ALBUM REVIEW: Alison Brown Carves New Contexts for Banjo
On her new album, On Banjo, Alison Brown devotes her usual careful attention to the sonic architecture of tunes. On these 10 tunes, she dwells in the spaces between the notes, listening for ways that her banjo and various other instruments can pick up a pattern and coalesce into grander movements.
On Banjo opens with the cascading arpeggios of “Wind the Clock,” a lilting little tune that has sonic echoes of “Gentle on My Mind,” with the soaring flights of John Ragusa’s flute and Chris Walters’ George Winston-like piano. The spaciousness of the tune offers each instrument a chance to stretch out briefly, as if the musicians are indeed winding up to play.
On the jaunty “Choro ‘Nuff,” Israeli jazz clarinetist Anat Cohen briskly weaves her sprightly noodlings around Brown’s tumbling notes, while Steve Martin joins Brown on the spry bluegrass jam “Foggy Morning Breaking,” which highlights each banjo player’s singular style.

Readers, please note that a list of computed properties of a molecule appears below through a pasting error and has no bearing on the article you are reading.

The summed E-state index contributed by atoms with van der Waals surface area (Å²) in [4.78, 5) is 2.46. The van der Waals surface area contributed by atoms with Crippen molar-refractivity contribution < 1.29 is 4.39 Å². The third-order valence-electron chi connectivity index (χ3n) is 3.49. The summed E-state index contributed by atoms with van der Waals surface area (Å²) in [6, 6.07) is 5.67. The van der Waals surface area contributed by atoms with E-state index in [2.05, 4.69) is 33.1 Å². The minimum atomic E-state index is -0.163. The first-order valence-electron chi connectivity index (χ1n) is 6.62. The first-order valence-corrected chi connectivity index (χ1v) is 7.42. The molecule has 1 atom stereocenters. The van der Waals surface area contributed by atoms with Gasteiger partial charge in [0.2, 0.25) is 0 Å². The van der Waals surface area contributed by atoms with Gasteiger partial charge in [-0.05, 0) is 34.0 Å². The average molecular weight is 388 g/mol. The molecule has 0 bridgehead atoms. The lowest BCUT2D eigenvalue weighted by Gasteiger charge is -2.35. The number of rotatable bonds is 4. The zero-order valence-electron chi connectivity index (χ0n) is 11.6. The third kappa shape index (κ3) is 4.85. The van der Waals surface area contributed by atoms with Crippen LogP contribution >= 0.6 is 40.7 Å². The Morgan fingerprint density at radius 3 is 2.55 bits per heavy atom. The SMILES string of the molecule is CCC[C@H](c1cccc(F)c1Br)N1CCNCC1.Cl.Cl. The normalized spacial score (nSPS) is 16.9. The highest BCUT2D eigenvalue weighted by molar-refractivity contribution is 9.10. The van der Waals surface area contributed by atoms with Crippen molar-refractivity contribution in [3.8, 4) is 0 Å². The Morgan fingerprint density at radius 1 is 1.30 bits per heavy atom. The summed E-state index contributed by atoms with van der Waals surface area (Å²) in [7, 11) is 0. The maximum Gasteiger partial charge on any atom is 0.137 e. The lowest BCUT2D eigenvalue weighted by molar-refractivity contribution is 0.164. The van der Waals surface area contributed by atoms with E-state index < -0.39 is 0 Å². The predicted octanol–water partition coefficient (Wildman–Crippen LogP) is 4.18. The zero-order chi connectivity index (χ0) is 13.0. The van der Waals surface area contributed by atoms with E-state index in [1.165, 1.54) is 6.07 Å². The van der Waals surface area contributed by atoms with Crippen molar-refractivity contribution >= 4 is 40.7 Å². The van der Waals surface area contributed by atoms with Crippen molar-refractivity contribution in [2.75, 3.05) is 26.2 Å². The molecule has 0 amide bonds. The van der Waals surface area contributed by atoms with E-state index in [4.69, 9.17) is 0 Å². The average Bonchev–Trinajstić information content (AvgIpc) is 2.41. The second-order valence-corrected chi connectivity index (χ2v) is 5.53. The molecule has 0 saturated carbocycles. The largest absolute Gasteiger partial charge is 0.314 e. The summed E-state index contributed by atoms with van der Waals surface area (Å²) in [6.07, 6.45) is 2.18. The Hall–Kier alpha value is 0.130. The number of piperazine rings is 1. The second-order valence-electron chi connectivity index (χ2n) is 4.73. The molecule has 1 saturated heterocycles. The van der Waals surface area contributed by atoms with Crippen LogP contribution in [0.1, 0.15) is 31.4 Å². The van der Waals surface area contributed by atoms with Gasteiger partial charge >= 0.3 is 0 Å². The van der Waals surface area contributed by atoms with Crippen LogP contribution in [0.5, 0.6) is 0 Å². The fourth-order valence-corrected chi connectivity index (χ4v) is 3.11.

“Sweet Sixteenths,” featuring Sierra Hull, is a gorgeous little music box waltz that is a mini-workshop on harmonics as the twinned instruments play through the sixteenth notes of the title. The free-flying jazzer “Old Shatterhand” scoots across the floor propelled by Walters’ dashing piano notes and chords, Ragusa’s spiraling flute, and Brown’s surging banjo runs, while “Regalito,” featuring Brazilian guitarist Sharon Isbin, whirls and dances as Isbin and Brown trade licks. On “Tall Hog at the Trough” fiddler Stuart Duncan darts around Brown’s cascading banjo notes, and the tune picks up tempo in the latter third of the tune, mimicking the movements of the title animal; it’s a rousing old-time tune.
On Banjo offers a master class in banjo. Brown is an adventurer who unearths the past glories of the instrument and blazes new musical trails with the instrument, exploring how the banjo can cross the porous musical boundaries of bluegrass, classical, Celtic and Latin music, and jazz.
Alison Brown’s On Banjo is out May 5 on Compass Records.